We proceeded to the Basilica of St. Therese in Lisieux after. It was again a huge church but we did not get to enter the main church [though some of our companions stole a moment to take a peek inside]. We went straight to the crypt located at the side of the church where we shall be having our mass. At the back of the crypt, the tombs of the parents of St. Therese were placed.
We were running out of time. It was almost six o’clock so we practically ran to the bus after mass [it was annoying that those who stole glances at the main church made us wait several minutes]. I looked forward to arriving in Paris about two hours [finally!].
It was already dark and the all of us in the bus were tired from the trip that most of us fell asleep on the ride to Paris. I was awakened when hubby slightly nudged me informing me of our entry in the most romantic city. Except for the lights, we couldn’t see the sights. The ride going in was also slow due to the traffic. A few minutes later, we heaved delightful sighs — the Eiffel Tower was standing greatly at the far front and well lighted for all to admire. That time, I was already fully alive and kicking. Then we passed by the Arc of Freedom and passed by the sizzling lights of Champs Elysses [hahaha!]. It was about half past eight in the evening when Pedro finally pulled over at our hotel in Le Defense area.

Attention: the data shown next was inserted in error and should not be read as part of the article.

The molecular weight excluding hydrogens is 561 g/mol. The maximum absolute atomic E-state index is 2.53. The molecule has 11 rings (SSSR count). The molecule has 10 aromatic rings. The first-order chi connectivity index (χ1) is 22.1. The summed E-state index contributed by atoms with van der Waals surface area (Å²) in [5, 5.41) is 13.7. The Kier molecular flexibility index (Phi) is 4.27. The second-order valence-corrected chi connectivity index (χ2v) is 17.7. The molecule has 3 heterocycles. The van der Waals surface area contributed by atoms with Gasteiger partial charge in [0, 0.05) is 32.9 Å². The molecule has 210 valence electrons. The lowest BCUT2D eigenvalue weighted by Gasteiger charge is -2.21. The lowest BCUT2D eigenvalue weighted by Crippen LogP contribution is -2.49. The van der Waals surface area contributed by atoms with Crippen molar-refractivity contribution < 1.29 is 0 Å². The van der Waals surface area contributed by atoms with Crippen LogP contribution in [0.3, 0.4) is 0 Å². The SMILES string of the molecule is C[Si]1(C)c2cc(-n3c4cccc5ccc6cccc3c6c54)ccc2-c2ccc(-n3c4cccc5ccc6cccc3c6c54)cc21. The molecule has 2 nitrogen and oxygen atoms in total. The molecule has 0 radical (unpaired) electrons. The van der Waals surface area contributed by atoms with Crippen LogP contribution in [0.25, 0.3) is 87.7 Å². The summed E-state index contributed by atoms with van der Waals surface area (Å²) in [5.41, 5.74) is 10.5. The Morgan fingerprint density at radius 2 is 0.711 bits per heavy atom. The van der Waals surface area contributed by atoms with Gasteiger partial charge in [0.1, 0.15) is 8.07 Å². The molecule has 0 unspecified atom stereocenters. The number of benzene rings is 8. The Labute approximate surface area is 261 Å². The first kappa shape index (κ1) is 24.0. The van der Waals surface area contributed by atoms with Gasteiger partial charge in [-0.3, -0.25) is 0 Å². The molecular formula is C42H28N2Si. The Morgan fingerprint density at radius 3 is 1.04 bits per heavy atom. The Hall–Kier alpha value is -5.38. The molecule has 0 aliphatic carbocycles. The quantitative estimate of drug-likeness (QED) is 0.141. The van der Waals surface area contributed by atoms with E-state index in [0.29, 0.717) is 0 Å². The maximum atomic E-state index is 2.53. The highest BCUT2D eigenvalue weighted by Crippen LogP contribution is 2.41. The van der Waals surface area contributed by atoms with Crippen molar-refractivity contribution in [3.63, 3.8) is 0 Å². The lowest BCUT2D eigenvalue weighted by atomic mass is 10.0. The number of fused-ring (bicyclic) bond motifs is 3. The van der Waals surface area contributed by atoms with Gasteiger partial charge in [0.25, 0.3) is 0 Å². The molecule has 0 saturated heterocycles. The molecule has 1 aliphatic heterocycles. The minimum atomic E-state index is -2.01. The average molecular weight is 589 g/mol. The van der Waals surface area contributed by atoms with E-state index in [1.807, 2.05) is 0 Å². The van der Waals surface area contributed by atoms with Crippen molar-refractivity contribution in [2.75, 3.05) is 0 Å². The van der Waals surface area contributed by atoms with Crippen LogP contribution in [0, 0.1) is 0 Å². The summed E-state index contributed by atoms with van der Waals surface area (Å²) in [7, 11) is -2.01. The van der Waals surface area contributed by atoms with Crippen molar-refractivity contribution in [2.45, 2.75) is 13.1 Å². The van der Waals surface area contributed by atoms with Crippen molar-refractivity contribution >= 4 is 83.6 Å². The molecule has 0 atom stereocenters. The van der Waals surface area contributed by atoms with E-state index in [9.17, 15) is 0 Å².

Ms. Rose distributed our room cards and told us to leave the luggage in the lobby because it will be brought to our rooms by the hotel personnel. She then gathered everybody to the restaurant where we will be dining. It was past beyond Pedro’s driving hours, so we had to walk in the night, grrrrrrr. What she said was a little walk seemed like two kilometers to me. We were exhausted and hungry but it was cool to walk the streets of Paris.
When we got in the restaurant, we were escorted to the stairs below because the entire hall was reserved for us. I was dying to eat hot rice or even instant noodles but made do with the pasta and meat and desert dish we had. It was again a long walk back and I really wanted to ride the taxi already, but my sister stopped me saying everybody was having fun just strolling and talking and enjoying a chilly night in Paris. At the corner before our hotel, we met some of our companions who did not have dinner with us. They said they ate Chinese food for dinner. Lucky them.